The number one mistake most athletes make with their sports nutrition is accepting, without question, that a ready-made or powdered sports drink is the best solution for their race day nutrition.
But … before I explain why ready-made or powdered sports drinks are a big mistake, I want to define what an athlete is.
In my mind, an athlete is someone who does 10 to 35 hours per week of training. Someone doing two to three runs a week (like me), that’s exercise.
I make the distinction because, although everyone can benefit from improving their sports nutrition, the longer you’re out there and the more serious you are about your sport, the greater the benefit this discussion will be to you.
All the work I’ve done over the years has been focused on improving athlete performance and, besides equipment failure, the three main offenders that slow athletes down are:
Early onset fatigue
Working closely with athletes, I’ve been able to develop a simple approach that helps athletes eliminate stomach problems, avoid muscle cramping and go faster.
Every athlete I’ve worked with has improved by following my strategy but the one thing they all had to do first was change their thinking and realise this:
Being an athlete puts you in a special group – a group that has very specific needs that mass market products can’t meet.
It’s important to understand that if you’re an athlete, if you’re out there training between 10 and 35 hours a week, you’re in a minority. At best, you represent around 0.1% of the population. (You wouldn’t think so from all the advertising, but there are only about 25,000 athletes, tops, in Australia.)
You need to bear in mind that the marketing around sports nutrition isn’t directed at you. Given how much money a sports nutrition company is spending on marketing, they want their products in the hands of as many people as possible. So, while the ads are pitched in a way that suggest their products are for athletes, really, the products are made for the general population. Those who are ‘exercising’ at best. (I would argue powdered and ready-made sports drinks aren’t good for ‘exercisers’ either, but that’s not important right now.)
So why are powdered ready-made sports drinks such a mistake?
After all, they’re convenient, have been developed by leaders in the sports nutrition industry, provide calorie and hydration with every mouthful, are promoted by athletes, coaches and trainers and everyone’s using them.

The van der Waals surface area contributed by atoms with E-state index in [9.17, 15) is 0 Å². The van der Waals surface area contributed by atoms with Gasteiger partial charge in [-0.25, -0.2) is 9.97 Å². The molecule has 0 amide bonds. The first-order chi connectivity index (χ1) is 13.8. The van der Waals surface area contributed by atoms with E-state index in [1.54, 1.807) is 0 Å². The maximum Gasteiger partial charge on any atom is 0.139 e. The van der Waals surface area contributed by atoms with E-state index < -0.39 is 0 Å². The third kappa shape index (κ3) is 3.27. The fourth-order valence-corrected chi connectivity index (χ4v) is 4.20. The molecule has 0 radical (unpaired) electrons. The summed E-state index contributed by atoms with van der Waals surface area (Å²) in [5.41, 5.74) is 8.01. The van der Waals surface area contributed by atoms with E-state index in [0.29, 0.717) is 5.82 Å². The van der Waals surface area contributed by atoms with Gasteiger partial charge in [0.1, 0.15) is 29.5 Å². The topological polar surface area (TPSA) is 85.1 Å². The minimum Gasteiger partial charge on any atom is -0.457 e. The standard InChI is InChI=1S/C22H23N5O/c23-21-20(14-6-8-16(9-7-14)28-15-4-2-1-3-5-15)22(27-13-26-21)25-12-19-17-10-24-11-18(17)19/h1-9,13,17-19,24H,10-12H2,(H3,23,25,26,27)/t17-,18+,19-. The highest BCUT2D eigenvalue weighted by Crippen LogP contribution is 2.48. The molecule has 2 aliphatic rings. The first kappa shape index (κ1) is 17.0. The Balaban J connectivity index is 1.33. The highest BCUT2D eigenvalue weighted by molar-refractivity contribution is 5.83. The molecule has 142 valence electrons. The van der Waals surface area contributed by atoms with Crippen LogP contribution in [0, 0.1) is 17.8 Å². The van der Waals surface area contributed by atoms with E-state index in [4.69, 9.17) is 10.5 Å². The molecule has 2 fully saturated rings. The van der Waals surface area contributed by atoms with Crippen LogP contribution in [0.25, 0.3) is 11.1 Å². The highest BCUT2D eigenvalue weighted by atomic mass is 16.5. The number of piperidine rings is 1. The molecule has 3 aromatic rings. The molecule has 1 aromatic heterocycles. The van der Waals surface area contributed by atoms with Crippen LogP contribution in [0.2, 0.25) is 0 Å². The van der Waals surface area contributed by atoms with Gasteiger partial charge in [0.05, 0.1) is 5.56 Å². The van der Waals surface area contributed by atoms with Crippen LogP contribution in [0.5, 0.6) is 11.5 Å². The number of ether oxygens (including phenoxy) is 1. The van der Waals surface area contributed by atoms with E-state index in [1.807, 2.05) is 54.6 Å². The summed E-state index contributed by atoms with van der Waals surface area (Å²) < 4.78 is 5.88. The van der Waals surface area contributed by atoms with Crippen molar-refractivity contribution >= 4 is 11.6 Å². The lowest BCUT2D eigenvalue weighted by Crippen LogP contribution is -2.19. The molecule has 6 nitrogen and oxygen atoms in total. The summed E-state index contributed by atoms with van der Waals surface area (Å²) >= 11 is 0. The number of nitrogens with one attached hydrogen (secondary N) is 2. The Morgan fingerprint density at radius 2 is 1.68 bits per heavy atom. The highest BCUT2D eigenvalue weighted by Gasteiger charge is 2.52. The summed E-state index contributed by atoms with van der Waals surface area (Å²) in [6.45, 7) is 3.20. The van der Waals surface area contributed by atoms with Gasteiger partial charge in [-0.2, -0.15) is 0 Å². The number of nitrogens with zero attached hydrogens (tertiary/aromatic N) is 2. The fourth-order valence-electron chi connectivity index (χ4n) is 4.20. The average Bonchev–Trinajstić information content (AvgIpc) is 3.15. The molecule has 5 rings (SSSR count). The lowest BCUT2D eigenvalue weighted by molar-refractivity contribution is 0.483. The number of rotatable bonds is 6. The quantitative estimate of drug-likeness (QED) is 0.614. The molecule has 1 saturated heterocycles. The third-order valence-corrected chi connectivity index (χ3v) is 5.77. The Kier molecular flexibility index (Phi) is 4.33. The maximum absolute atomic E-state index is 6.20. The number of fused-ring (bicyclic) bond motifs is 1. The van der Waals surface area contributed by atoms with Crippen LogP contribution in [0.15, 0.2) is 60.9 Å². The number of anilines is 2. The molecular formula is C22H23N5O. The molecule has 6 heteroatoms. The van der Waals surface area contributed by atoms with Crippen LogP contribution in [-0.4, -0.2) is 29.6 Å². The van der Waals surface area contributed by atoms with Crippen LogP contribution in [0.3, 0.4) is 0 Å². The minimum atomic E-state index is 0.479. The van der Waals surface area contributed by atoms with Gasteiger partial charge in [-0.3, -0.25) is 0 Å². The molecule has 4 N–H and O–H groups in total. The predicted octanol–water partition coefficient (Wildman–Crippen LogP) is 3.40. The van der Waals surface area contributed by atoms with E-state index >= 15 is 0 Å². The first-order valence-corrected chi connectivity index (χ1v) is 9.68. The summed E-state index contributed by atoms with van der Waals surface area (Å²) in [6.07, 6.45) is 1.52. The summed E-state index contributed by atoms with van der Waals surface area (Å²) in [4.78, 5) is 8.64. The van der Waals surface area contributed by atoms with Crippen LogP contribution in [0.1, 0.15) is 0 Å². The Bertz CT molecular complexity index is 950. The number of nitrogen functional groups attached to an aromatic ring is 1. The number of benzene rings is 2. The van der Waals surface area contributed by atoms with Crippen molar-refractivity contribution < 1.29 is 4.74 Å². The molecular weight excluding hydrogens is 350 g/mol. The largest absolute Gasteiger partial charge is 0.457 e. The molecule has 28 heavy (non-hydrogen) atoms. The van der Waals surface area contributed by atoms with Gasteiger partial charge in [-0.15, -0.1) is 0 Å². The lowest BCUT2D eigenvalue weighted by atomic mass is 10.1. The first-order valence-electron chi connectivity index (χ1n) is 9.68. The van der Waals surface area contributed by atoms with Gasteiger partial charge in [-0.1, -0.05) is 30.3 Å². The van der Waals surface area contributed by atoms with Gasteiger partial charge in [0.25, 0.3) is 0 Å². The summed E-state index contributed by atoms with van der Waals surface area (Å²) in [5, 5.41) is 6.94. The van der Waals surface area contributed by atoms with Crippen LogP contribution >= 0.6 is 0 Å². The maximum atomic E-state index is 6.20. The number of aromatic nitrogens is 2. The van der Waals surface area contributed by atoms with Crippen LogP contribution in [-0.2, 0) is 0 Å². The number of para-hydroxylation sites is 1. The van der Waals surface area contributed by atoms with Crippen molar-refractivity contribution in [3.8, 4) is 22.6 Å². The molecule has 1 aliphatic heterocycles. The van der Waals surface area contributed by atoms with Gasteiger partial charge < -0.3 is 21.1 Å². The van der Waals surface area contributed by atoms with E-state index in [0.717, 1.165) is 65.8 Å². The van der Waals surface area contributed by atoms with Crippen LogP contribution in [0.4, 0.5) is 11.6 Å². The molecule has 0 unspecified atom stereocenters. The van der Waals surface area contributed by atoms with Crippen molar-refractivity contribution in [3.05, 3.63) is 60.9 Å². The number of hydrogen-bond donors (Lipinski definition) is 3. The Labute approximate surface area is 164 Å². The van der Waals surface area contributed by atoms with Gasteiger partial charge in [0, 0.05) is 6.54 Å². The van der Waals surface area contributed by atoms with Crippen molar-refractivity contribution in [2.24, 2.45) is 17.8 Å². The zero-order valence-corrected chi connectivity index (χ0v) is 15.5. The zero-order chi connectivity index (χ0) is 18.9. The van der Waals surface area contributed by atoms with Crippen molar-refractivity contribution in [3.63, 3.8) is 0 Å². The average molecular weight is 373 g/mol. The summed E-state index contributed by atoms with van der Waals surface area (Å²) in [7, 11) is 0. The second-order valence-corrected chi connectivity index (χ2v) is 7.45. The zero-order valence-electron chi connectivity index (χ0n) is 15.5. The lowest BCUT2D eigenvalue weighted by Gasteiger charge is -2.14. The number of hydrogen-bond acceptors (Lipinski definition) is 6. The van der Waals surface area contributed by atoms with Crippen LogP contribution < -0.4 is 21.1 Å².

So what’s the problem?
The problem is powdered and ready-made sports drinks are a one-size-fits-all solution. These sports nutrition solutions treat every athlete and every race as if they’re the same.
And clearly, they’re not.
I want you to imagine every competitor on race day being told that they can compete but they have to ride the same size bike and wear the same size shoes. How would you respond to an event organiser providing you with one-size-fits-all equipment?
For some of you it would be fine. The bike would be the right size or close enough, the shoes would fit well enough for you to make do. It wouldn’t be ideal and it wouldn’t feel right but you’d get through it. But for the rest of you, it would be a disaster. Your feet wouldn’t reach the pedals, or your knees would hit your chin. Some athletes wouldn’t be able to squeeze their feet into the shoes, but on others they would look like clown shoes. So many different sized and shaped athletes all forced to compete on the same equipment doesn’t seem reasonable does it?
This analogy applies to any type of sporting equipment, whether your sport is golf, tennis, football, soccer or motor racing. You have specific needs for your sporting equipment and you are able to adapt that equipment to changing conditions. It’s what all athletes do with their gear and the more experienced you are, the more refinements and adjustments you make. If you’re not comfortable with your equipment, you make adjustments until you are.
If you’re competing with equipment that doesn’t suit your unique physiological makeup, you can’t realise your potential. Simple!
As an athlete you need to apply this same thinking to your sports nutrition. Using powdered or ready-made sports drinks is akin to everyone riding the same size bike, or wearing the same size shoes. Unfortunately the vast majority of athletes rely on calories from their one-size-fits-all powdered and ready-made sports drinks. Marketing companies, very cleverly I might add, have convinced you that you need calories/sugar in your drink. Of course, for some of you, ready-made drinks may do the job, but for most of you, I know for a fact that these powdered and ready-made sports drinks are slowing you down.
You have a unique set of numbers when it comes to the amount of sweat you lose in varying environmental conditions, so you need to adjust the volume of fluid you consume based on the environmental conditions at the time. You don't want to be forced to drink a set volume of fluid in an attempt to access the calories.
You have a specific amount of sodium that is lost in your sweat and having tested over a thousand athletes to determine the sodium concentration of sweat. Of these athletes I have tested, I can confidently say that there are only a few select individuals that are able to access enough sodium from these powdered and ready made sports drinks, the rest of the athletes I have tested don't get anywhere near replacing the amount of sodium they are losing.
The sheer power of marketing has convinced athletes that a one-size fits all powdered or ready made sports drink is going to suit everyone in all environmental conditions.